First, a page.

For MS data high resolution synthesis, the techniques herein were applied to synthesize a higher resolution version of a T2-w image than what was available from the scanner. Example-based synthesis of high resolution brain MR images was earlier explored in “Brain Hallucination” by Rousseau in the Proceedings of the 10th European Conference on Computer Vision: Part I. pp. 497-508. ECCV '08, Springer-Verlag (2008). For the MS dataset, the MPRAGE resolution is 0.82×0.82×1.1 mm3, whereas the acquired T2-w image resolution is 0.82×0.82×2.2 mm3. When using these two images aligned together for any purpose, the T2-w image has to be registered to the higher resolution MPRAGE image by creating intermediate slices through interpolation. However, this blurs the image details in the through plane direction. It was decided to synthesize a T2-w image using an atlas collection which had similar resolution MPRAGE and T2-w data (both 1.1 mm through plane). The higher resolution T2-w image was then synthesized from the subject MPRAGE and visually compared with the 2.2 mm resolution T2-w image. The results are shown in FIG. 5, where the quality and resolution of the newly synthesized image is visually superior to the original acquisition.

The techniques described herein, therefore, provide for pulse sequence-based intensity normalization and contrast synthesis for MRI. In particular, the techniques herein propose an MR image pre-processing framework, PSRR, which allows performance of MR image synthesis and scanner normalization by incorporating relevant information from the imaging physics which leads to real MR image formation. In addition, the techniques herein provide a significantly higher quality of image normalization and synthesis than the state-of-the-art methods in addition to being fast.

Notably, while there have been shown and described illustrative embodiments that provide for pulse sequence-based intensity normalization and contrast synthesis for MRI, it is to be understood that various other adaptations and modifications may be made within the spirit and scope of the embodiments herein. For example, the embodiments have been shown and described herein with relation to particular types of imaging is parameters (e.g., TR, TE, flip angle (α)) and physical properties of the underlying tissue (e.g., biophysical properties (β=[PD, T1, T2]). However, the embodiments in their broader sense are not as limited, and may, in fact, be used with other types of parameters and/or properties where suitable, such as those others mentioned above or others understood in the art but not explicitly mentioned herein.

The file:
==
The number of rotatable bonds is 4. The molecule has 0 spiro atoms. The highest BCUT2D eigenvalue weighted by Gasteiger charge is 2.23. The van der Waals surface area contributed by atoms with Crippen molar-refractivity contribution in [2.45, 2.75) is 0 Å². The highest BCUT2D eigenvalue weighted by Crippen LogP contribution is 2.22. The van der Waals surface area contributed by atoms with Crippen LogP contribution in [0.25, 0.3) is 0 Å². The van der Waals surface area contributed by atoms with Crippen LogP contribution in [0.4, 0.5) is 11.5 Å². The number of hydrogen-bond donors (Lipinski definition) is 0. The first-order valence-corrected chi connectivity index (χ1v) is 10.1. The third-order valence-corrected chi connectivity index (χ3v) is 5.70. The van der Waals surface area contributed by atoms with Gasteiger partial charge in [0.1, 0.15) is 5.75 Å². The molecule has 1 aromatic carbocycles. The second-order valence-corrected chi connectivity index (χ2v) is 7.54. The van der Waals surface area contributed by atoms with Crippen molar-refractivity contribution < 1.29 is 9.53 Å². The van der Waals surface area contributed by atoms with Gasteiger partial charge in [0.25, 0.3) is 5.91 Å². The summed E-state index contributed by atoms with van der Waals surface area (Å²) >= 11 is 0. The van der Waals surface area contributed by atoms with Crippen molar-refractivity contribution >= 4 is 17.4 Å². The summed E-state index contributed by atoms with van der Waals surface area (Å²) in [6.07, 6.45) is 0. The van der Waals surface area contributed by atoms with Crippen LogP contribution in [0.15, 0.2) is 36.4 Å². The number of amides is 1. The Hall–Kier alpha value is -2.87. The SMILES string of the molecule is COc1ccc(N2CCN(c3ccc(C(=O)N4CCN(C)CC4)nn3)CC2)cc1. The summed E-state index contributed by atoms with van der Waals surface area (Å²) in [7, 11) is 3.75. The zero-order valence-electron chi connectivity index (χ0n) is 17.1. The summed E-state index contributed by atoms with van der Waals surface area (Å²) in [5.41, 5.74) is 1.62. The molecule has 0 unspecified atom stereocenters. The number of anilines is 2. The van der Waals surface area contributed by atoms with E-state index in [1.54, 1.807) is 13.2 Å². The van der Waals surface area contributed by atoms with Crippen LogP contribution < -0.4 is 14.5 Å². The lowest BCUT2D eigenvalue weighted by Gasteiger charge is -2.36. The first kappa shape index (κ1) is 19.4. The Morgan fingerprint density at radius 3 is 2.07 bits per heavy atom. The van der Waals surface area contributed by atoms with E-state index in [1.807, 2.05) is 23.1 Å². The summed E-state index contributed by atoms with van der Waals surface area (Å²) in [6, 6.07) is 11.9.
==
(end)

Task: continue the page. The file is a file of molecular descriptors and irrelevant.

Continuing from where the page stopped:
FIG. 6 illustrates an example simplified procedure 600 for providing for pulse sequence-based intensity normalization and contrast synthesis for MRI in accordance with one or more embodiments described herein. The procedure 600 may start at step 605, and continues to step 1010, where, as described in greater detail above, a subject image of biological tissue is acquired from a pulse sequence of an MRI device (e.g., using a plurality of image acquisitions). In step 615, the techniques herein estimate one or more pulse sequence parameters used to acquire the subject image (e.g., repetition time (TR), echo time(s) (TE), flip angle (α), and scanner gain (A0)) based on a relationship between the subject image and the biological tissue. For example, as mentioned above, estimating the pulse sequence parameters may be based on known mean intensities of tissue classes for biological tissue (e.g., white matter (WM), grey matter (GM), and cerebrospinal fluid (CSF)) and known mean values for tissue properties for the tissue classes (e.g., proton density (PD), longitudinal relaxation time (T1), and transverse relaxation time (T2)).